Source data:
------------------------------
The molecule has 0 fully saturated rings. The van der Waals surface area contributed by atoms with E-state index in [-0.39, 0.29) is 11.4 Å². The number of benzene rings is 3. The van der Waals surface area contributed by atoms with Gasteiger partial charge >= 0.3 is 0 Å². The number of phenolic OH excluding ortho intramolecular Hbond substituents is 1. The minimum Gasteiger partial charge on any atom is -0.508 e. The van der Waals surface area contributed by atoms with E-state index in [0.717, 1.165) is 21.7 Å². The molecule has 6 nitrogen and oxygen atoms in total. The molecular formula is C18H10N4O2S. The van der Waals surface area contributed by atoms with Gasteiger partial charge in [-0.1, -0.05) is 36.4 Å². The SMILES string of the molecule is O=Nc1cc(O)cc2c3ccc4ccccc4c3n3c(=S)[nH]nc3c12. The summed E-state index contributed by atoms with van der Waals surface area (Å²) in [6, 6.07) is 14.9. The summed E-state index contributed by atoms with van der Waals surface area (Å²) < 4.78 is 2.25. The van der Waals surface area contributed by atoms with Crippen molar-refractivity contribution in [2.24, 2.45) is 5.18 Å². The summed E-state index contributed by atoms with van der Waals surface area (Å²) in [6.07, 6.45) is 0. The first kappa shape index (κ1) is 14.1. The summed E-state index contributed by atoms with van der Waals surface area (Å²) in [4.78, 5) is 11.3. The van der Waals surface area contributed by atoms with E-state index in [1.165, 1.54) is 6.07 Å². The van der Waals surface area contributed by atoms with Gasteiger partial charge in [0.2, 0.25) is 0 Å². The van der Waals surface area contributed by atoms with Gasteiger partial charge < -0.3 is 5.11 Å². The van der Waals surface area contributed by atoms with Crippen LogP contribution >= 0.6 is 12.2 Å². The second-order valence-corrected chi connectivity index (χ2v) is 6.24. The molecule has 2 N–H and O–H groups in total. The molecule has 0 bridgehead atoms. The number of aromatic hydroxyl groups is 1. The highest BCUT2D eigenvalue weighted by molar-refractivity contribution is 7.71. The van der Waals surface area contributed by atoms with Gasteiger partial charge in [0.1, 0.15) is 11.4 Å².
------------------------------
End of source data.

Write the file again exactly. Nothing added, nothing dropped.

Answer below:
The molecule has 0 fully saturated rings. The van der Waals surface area contributed by atoms with E-state index in [-0.39, 0.29) is 11.4 Å². The number of benzene rings is 3. The van der Waals surface area contributed by atoms with Gasteiger partial charge >= 0.3 is 0 Å². The number of phenolic OH excluding ortho intramolecular Hbond substituents is 1. The minimum Gasteiger partial charge on any atom is -0.508 e. The van der Waals surface area contributed by atoms with E-state index in [0.717, 1.165) is 21.7 Å². The molecule has 6 nitrogen and oxygen atoms in total. The molecular formula is C18H10N4O2S. The van der Waals surface area contributed by atoms with Gasteiger partial charge in [-0.1, -0.05) is 36.4 Å². The SMILES string of the molecule is O=Nc1cc(O)cc2c3ccc4ccccc4c3n3c(=S)[nH]nc3c12. The summed E-state index contributed by atoms with van der Waals surface area (Å²) in [6, 6.07) is 14.9. The summed E-state index contributed by atoms with van der Waals surface area (Å²) < 4.78 is 2.25. The van der Waals surface area contributed by atoms with Crippen molar-refractivity contribution in [2.24, 2.45) is 5.18 Å². The summed E-state index contributed by atoms with van der Waals surface area (Å²) in [6.07, 6.45) is 0. The first kappa shape index (κ1) is 14.1. The summed E-state index contributed by atoms with van der Waals surface area (Å²) in [4.78, 5) is 11.3. The van der Waals surface area contributed by atoms with E-state index in [1.165, 1.54) is 6.07 Å². The van der Waals surface area contributed by atoms with Gasteiger partial charge in [0.2, 0.25) is 0 Å². The van der Waals surface area contributed by atoms with Gasteiger partial charge < -0.3 is 5.11 Å². The van der Waals surface area contributed by atoms with Crippen LogP contribution >= 0.6 is 12.2 Å². The second-order valence-corrected chi connectivity index (χ2v) is 6.24. The molecule has 2 N–H and O–H groups in total. The molecule has 0 bridgehead atoms. The number of aromatic hydroxyl groups is 1. The highest BCUT2D eigenvalue weighted by molar-refractivity contribution is 7.71. The van der Waals surface area contributed by atoms with Gasteiger partial charge in [0.1, 0.15) is 11.4 Å².